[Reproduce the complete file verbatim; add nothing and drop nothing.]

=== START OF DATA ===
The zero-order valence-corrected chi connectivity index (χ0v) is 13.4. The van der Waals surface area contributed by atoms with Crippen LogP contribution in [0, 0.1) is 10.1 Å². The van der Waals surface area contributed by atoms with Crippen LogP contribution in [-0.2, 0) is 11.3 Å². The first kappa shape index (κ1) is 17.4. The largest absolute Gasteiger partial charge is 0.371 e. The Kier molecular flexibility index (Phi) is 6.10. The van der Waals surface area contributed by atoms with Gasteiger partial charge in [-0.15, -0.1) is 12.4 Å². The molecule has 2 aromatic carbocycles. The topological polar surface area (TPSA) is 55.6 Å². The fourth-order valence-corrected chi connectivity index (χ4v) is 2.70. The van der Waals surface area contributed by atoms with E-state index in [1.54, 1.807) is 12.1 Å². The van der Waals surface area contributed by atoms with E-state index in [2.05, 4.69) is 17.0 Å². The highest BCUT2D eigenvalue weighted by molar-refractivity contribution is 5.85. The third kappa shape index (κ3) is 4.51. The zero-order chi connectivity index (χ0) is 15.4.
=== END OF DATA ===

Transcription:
The zero-order valence-corrected chi connectivity index (χ0v) is 13.4. The van der Waals surface area contributed by atoms with Crippen LogP contribution in [0, 0.1) is 10.1 Å². The van der Waals surface area contributed by atoms with Crippen LogP contribution in [-0.2, 0) is 11.3 Å². The first kappa shape index (κ1) is 17.4. The largest absolute Gasteiger partial charge is 0.371 e. The Kier molecular flexibility index (Phi) is 6.10. The van der Waals surface area contributed by atoms with Gasteiger partial charge in [-0.15, -0.1) is 12.4 Å². The molecule has 2 aromatic carbocycles. The topological polar surface area (TPSA) is 55.6 Å². The fourth-order valence-corrected chi connectivity index (χ4v) is 2.70. The van der Waals surface area contributed by atoms with E-state index in [1.54, 1.807) is 12.1 Å². The van der Waals surface area contributed by atoms with E-state index in [2.05, 4.69) is 17.0 Å². The highest BCUT2D eigenvalue weighted by molar-refractivity contribution is 5.85. The third kappa shape index (κ3) is 4.51. The zero-order chi connectivity index (χ0) is 15.4.